Starting back for the year I've finished two new pieces, both in Pure White. I love how fresh pieces are in white, but I know many of us struggle working with Pure White Chalk Paint, so today I thought I'd share a few tips!
Pure White is a bright, sometimes called stark, white. It's a cool tone, so more on the blue side than yellow. It looks beautiful for a coastal look, and honestly I sell two or three times more Pure White than anything else in my paint store!
Annie's Pure White is one of my favourites, but it does have a thinner consistency than some of her other colours. This can effect coverage, so my first tip is to consider using something underneath as a base coat. You might like to use an undercoat; while priming isn't necessary with Annie Sloan Chalk Paint, it can be a cost effective way of covering a darker wood ready for Pure White. I generally recommend the shellac based Zinsser tinted white, which is a fantastic stain cover, but any undercoat you might have will work.
Alternatively, you can also use another of Annie's colours as a base, and any of the softer colours can work well for this. Think Old Ochre, Country Grey, Paris Grey, or Paloma. All of these will offer great coverage and make a good base for your Pure White.
On the table above I've used Lem Lem underneath Pure White (Annie's newest colour that's supporting Oxfam, you can read about it here), which gives the piece a lovely little colour pop under the distressed sections.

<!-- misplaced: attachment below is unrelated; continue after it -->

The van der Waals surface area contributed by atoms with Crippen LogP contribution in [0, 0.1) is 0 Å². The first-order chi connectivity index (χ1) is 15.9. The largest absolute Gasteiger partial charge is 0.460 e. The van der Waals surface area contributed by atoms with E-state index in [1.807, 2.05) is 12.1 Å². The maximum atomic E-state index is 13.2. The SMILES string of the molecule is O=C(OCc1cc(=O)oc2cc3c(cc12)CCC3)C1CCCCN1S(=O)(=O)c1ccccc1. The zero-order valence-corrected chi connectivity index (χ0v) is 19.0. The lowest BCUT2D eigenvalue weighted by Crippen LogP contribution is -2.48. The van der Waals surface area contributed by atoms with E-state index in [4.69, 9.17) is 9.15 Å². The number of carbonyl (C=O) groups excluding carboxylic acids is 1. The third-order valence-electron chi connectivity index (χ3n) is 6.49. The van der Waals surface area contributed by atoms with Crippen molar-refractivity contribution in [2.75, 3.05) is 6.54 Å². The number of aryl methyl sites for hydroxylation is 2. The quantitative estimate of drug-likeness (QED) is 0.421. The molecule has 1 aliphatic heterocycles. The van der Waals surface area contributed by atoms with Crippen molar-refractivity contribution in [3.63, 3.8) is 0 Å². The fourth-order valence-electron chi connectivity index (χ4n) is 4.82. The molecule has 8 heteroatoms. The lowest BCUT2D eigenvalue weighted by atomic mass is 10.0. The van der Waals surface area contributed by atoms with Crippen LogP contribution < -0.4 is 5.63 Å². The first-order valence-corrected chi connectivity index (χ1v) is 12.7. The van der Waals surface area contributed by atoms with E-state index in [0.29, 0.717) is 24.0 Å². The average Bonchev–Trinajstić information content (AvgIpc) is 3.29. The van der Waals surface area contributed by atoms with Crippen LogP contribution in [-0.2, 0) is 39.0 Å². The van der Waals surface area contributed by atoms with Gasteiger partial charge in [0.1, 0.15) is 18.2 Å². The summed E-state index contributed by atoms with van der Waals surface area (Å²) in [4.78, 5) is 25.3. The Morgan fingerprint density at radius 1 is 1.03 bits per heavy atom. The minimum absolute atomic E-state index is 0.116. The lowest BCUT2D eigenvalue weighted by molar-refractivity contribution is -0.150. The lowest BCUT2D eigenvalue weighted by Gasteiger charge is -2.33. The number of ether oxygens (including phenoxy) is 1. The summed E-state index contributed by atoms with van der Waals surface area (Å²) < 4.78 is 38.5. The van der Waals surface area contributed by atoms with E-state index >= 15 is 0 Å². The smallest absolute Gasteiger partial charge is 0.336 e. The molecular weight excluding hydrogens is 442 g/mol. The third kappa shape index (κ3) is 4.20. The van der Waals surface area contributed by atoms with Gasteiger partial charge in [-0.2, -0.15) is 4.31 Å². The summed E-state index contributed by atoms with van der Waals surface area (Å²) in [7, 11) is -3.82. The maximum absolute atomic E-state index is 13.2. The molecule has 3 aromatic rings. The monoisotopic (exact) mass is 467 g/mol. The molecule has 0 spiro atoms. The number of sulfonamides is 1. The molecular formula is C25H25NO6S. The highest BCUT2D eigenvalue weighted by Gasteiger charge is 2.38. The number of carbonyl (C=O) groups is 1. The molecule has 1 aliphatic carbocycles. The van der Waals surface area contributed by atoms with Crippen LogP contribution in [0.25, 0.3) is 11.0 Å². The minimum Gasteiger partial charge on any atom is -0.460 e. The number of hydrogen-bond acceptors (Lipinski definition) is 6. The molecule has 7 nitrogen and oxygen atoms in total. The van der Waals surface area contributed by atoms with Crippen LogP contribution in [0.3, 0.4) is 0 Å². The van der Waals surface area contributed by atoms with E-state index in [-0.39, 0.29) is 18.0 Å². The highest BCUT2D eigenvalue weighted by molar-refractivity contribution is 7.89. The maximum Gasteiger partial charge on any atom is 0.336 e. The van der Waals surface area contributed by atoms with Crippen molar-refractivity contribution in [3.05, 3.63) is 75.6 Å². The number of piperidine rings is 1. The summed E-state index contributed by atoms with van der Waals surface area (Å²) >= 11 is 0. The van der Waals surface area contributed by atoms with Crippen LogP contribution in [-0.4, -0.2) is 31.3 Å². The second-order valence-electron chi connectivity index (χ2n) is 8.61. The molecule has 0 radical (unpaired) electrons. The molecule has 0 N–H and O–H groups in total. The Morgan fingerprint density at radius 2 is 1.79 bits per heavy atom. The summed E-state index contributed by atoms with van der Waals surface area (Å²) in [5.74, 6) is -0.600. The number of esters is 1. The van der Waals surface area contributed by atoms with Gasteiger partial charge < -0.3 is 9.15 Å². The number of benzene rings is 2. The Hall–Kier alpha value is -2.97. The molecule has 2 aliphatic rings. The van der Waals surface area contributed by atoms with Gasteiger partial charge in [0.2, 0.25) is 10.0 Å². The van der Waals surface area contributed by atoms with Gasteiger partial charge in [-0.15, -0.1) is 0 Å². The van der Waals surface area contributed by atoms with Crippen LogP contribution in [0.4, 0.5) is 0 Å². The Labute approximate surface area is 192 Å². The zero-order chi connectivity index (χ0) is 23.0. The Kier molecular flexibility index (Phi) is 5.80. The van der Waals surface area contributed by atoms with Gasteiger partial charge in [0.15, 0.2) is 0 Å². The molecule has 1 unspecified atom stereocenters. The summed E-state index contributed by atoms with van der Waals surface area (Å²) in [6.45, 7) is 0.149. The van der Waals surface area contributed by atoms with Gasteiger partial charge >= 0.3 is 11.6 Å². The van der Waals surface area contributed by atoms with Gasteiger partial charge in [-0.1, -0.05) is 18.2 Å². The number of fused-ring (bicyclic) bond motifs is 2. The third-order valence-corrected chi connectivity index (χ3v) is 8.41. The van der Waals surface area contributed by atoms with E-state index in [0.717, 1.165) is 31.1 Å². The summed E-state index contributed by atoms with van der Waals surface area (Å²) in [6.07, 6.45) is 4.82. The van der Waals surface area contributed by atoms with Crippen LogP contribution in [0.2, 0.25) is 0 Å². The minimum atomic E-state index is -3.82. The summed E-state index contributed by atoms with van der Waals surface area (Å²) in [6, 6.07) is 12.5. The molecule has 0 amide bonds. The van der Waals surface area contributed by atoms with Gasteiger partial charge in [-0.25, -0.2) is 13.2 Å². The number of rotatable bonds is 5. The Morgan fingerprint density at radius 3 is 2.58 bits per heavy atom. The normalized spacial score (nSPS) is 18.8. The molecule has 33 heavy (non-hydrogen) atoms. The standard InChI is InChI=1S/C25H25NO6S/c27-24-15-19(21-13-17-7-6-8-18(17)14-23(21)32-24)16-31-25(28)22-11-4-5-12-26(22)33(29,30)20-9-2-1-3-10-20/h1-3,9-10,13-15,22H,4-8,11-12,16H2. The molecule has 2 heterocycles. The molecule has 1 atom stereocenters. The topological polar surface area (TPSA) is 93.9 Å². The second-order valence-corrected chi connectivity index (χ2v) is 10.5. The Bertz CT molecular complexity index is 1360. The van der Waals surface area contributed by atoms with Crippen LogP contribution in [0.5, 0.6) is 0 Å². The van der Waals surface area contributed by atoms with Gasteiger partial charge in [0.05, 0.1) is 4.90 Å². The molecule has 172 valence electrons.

Another way to increase the coverage of Pure White is to mix in a small amount of Old White. If you're content to loose a little of the starkness of Pure White, you can give it more body by adding some Old White, Annie's warm white. The Old White will take the edge off, and by adding only a small amount (say 5 parts Pure White to 1 part Old White) you can improve the coverage.
Generally, be prepared with Pure White to do more coats than you might be used to. If you've only ever painted with Paris Grey or really any other colour in the range, then you'll notice the difference in consistency immediately. While I can often do two coats of many colours and be satisfied with coverage, Pure White is most often four.
So, once you've primed or mixed, you should always give your tin a good shake and stir before you start, and this is even more important that with Pure White. In fact, particularly with new tins, it's a good idea to turn your tin upside down and leave it for half an hour before you turn it right side up and start painting. All the good stuff will have settled to the bottom during transport, so its important to really scoop up the paint from the bottom of your tin. If you've ever opened a tin and found a thin liquid on the surface, it just needs a really good stir and you're good to go.
My final tip relates to sanding. If you've been to the shop you may have noticed that I tend to have little white pieces of sand paper floating round everywhere. 400 grit sandpaper is my absolute favourite for getting a smooth finish, and I nearly always use it when I finishing my Pure White pieces. With the great big windows in the shop I can often see tiny little brush marks that I may not have noticed whilst painting, and the 400 grit is perfect for smooth those out.
So there's a few ideas for using Pure White. Still my very favourite way to transform a piece of furniture. If you have any tips you'd like to share, you're welcome to share them below.